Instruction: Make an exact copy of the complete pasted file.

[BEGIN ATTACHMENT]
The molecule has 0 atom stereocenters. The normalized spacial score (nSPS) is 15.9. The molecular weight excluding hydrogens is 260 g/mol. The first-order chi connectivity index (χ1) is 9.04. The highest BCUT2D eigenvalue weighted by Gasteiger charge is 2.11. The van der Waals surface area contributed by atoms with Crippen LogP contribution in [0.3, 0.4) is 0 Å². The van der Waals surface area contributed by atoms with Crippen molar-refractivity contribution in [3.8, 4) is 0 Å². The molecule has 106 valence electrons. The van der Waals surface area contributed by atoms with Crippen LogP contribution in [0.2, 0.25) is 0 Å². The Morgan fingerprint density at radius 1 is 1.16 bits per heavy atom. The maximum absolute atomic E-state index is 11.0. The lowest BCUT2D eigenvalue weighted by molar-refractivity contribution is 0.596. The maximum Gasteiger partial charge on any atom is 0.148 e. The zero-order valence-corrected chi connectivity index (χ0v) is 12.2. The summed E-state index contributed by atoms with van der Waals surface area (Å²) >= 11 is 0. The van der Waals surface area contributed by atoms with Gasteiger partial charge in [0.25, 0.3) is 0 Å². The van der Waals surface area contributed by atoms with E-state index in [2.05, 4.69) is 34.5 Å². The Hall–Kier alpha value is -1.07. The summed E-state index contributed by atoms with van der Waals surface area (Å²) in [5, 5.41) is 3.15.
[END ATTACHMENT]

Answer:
The molecule has 0 atom stereocenters. The normalized spacial score (nSPS) is 15.9. The molecular weight excluding hydrogens is 260 g/mol. The first-order chi connectivity index (χ1) is 9.04. The highest BCUT2D eigenvalue weighted by Gasteiger charge is 2.11. The van der Waals surface area contributed by atoms with Crippen LogP contribution in [0.3, 0.4) is 0 Å². The van der Waals surface area contributed by atoms with Crippen molar-refractivity contribution in [3.8, 4) is 0 Å². The molecule has 106 valence electrons. The van der Waals surface area contributed by atoms with Crippen LogP contribution in [0.2, 0.25) is 0 Å². The Morgan fingerprint density at radius 1 is 1.16 bits per heavy atom. The maximum absolute atomic E-state index is 11.0. The lowest BCUT2D eigenvalue weighted by molar-refractivity contribution is 0.596. The maximum Gasteiger partial charge on any atom is 0.148 e. The zero-order valence-corrected chi connectivity index (χ0v) is 12.2. The summed E-state index contributed by atoms with van der Waals surface area (Å²) >= 11 is 0. The van der Waals surface area contributed by atoms with Gasteiger partial charge in [0.25, 0.3) is 0 Å². The van der Waals surface area contributed by atoms with E-state index in [2.05, 4.69) is 34.5 Å². The Hall–Kier alpha value is -1.07. The summed E-state index contributed by atoms with van der Waals surface area (Å²) in [5, 5.41) is 3.15.